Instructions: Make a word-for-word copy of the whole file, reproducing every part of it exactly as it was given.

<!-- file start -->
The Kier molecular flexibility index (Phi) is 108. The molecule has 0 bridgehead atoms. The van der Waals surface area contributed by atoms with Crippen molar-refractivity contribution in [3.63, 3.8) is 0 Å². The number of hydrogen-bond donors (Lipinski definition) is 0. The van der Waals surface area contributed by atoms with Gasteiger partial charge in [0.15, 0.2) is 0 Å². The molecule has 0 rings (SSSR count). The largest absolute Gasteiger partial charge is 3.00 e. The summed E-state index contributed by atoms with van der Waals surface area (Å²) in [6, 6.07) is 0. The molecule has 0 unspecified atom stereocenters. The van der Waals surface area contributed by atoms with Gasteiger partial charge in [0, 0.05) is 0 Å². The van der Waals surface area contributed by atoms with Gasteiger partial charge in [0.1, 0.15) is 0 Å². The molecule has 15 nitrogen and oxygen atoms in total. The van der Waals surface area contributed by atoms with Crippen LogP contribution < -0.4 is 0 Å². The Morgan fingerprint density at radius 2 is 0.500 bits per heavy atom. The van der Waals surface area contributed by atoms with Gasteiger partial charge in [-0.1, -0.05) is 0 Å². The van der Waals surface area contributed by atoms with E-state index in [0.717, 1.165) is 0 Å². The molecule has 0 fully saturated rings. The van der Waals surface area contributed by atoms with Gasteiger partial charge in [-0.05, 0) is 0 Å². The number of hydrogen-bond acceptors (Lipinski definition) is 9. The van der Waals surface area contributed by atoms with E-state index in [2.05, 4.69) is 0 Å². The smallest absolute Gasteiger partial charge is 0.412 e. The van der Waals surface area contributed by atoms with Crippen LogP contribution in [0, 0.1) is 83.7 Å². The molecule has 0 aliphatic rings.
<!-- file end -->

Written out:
The Kier molecular flexibility index (Phi) is 108. The molecule has 0 bridgehead atoms. The van der Waals surface area contributed by atoms with Crippen molar-refractivity contribution in [3.63, 3.8) is 0 Å². The number of hydrogen-bond donors (Lipinski definition) is 0. The van der Waals surface area contributed by atoms with Gasteiger partial charge in [0.15, 0.2) is 0 Å². The molecule has 0 rings (SSSR count). The largest absolute Gasteiger partial charge is 3.00 e. The summed E-state index contributed by atoms with van der Waals surface area (Å²) in [6, 6.07) is 0. The molecule has 0 unspecified atom stereocenters. The van der Waals surface area contributed by atoms with Gasteiger partial charge in [0, 0.05) is 0 Å². The van der Waals surface area contributed by atoms with Gasteiger partial charge in [0.1, 0.15) is 0 Å². The molecule has 15 nitrogen and oxygen atoms in total. The van der Waals surface area contributed by atoms with Crippen LogP contribution < -0.4 is 0 Å². The Morgan fingerprint density at radius 2 is 0.500 bits per heavy atom. The van der Waals surface area contributed by atoms with Gasteiger partial charge in [-0.1, -0.05) is 0 Å². The van der Waals surface area contributed by atoms with E-state index in [0.717, 1.165) is 0 Å². The molecule has 0 fully saturated rings. The van der Waals surface area contributed by atoms with Gasteiger partial charge in [-0.05, 0) is 0 Å². The number of hydrogen-bond acceptors (Lipinski definition) is 9. The van der Waals surface area contributed by atoms with E-state index in [2.05, 4.69) is 0 Å². The smallest absolute Gasteiger partial charge is 0.412 e. The van der Waals surface area contributed by atoms with Crippen LogP contribution in [0, 0.1) is 83.7 Å². The molecule has 0 aliphatic rings.